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DND Civilians supervising CAF members [Merged]

Navy_Pete

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stellarpanther said:
I didn't hear the comment as I was out of the office but apparently someone was a little sarcastic with her and everyone was told that her position is similar to a Captain and we need to watch our tone as it is the same as speaking to a Captain.  Something like that.

Sorry, I've got to laugh, that sounds pretty much the same tone that is occasionally used.  'Okay sir, that seems like a great idea.'  ;D

That's kind of daft, but probably a good time to smile and nod. Not really worth any grief; they don't have any actual CoC authority, but guessing they probably report to someone fairly senior, so can be awkward.

Forgot also Ottawa has some pretty crazy position inflation as well; an AS-5 is usually a rung or two down from someone running the office, or maybe an admin assistant to a Cdr/LCol.  You can find Captains in that kind of job I guess, but usually as a secondary/tertiary duty, so it's not really the equivalent in skill sets or level of general responsibility/training.
 

Colin Parkinson

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exgunnertdo said:
My boss is a civilian (a PG-05, which I am told is the equivalent to a Major).  And if you go up high enough, I work for Dan Ross, who is ADM(Mat), a civilian.  There are several military officers in between my boss and Mr. Ross.

He writes my PER, but there are varying opinions as to who signs it.  He signed it one year and the LCol signed it another year.  Some will say that a civi can't sign a military PER.  My reading of CFPAS says he can, but whatever.

In our case, my CO is military, and I would imagine that, as an officer, most of the challenging issues (ie discipline etc) if they came up, would be dealt with by the CO.  Less formal stuff - counselling, PDRs, and so on would be handled by my boss, more formal stuff, up to the CO.

For example - my CO signed my TOS recently, which would be the CO regardless, not the immediate supervisor.

You think we're bad for rank stuff - you should see the unions fighting over who should work for whom!!!  We've had to re-work our entire org chart, because PIPSC (union) said that an ENG-05 can't work for a LCol and an ENG-04 can't work for a PG-05 or a Major.  Our org chart is now one deep and a mile wide, cause we have so many engineers, and they all have to work for the Col (or something).  They seem very very comfortable with the concept of rank and Chain of Command  ::)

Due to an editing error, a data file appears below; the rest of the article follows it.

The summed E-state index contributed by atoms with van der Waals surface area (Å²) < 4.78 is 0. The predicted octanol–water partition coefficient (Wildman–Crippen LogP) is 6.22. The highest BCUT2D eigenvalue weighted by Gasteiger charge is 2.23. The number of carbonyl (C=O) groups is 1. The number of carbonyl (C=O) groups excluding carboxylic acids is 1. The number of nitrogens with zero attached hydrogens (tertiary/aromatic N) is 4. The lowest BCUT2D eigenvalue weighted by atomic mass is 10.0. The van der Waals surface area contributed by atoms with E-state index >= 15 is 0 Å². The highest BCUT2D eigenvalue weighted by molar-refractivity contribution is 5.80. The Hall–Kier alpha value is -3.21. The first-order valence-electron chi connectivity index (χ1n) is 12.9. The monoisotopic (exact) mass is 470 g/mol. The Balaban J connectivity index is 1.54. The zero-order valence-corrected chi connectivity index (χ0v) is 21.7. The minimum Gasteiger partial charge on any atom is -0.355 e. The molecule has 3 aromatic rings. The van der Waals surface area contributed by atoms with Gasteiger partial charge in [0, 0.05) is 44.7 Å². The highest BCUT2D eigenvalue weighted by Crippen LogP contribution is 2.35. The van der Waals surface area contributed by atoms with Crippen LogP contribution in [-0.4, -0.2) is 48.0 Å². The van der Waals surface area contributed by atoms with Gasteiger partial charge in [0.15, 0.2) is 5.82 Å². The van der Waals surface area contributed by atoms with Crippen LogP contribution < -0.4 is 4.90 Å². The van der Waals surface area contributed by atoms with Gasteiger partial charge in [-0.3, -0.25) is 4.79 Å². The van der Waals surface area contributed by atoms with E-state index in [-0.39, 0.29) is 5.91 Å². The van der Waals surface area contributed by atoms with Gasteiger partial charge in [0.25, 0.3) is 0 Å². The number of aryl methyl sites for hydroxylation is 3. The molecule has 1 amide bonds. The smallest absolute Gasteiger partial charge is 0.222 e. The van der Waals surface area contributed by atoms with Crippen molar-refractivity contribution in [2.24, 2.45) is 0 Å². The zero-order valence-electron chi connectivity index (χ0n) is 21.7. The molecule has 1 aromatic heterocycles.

I am an EG-6 at the top of my payscale, we don't have such issues, although my manager is an EG-7. If I was on a ship I wear the same rank as a Major, but due to the differences in careers, it's not really comparable. If I had to report to a another EG-6 or a Major, that would not bother me. I be more concerned about their ability to manage/lead which I find has very little to do with rank/level.
 

mariomike

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"civilian (AS something)"

"civilian (a PG-05"

Colin P said:
I am an EG-6 at the top of my payscale, we don't have such issues, although my manager is an EG-7.

In case anyone is curious what the abbreviations mean,
https://www.tbs-sct.gc.ca/pubs_pol/hrpubs/coll_agre/rates-taux-eng.asp

Date modified:  2015-06-01

 

QV

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SupersonicMax said:
Civilians may be supervisors of military pers.  AS-5 would likely be equivalent to Captain.

AS 1/2 - Lt
AS 3/4 - Capt
AS 5/6 - Maj
AS 6/7 - LCol

It's not about rank, it's more about job responsibilities, and who your peer group on the other side is.  A higher level admin assistant might be as high as an AS02, but more likely an AS01.  An AS06 could be a technical advisor to an L1. 

 

 

 

Navy_Pete

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QV said:
AS 1/2 - Lt
AS 3/4 - Capt
AS 5/6 - Maj
AS 6/7 - LCol

It's not about rank, it's more about job responsibilities, and who your peer group on the other side is.  A higher level admin assistant might be as high as an AS02, but more likely an AS01.  An AS06 could be a technical advisor to an L1. 
 

That seems a bit high.  The office I just left had an AS 3 as an entry level position, with an AS 6 acting as the advisor to a DG (one star equivalent). Believe the L1 advisors were AS-7s (or equivalent for a different classification).  That was common across a number of different departments working together on a major project here in Ottawa.

At the end of the day, they are civilians, we're not, but if everyone follows the golden rule of 'don't be a knob to each other' it works out pretty easily.
 

Kat Stevens

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CFE school teachers in Lahr were given access to the BFOM, and we had a COs secretary who treated the RHQ troop like her personal labour pool, and woe to the young Cpl who said something about it...or so I heard.
 

Blackadder1916

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Jarnhamar said:
Does that mean military members can be charged for insubordination if they're insubordinate to their civilian supervisor?

What do you mean by "insubordinate"?

The NDA uses "Insubordination" as a heading for a group of service offences that include 'Disobedience of lawful command', 'Striking or offering violence to a superior officer' and 'Insubordinate behaviour'.  The last one is usually what pers mean when they talk about someone being insubordinate.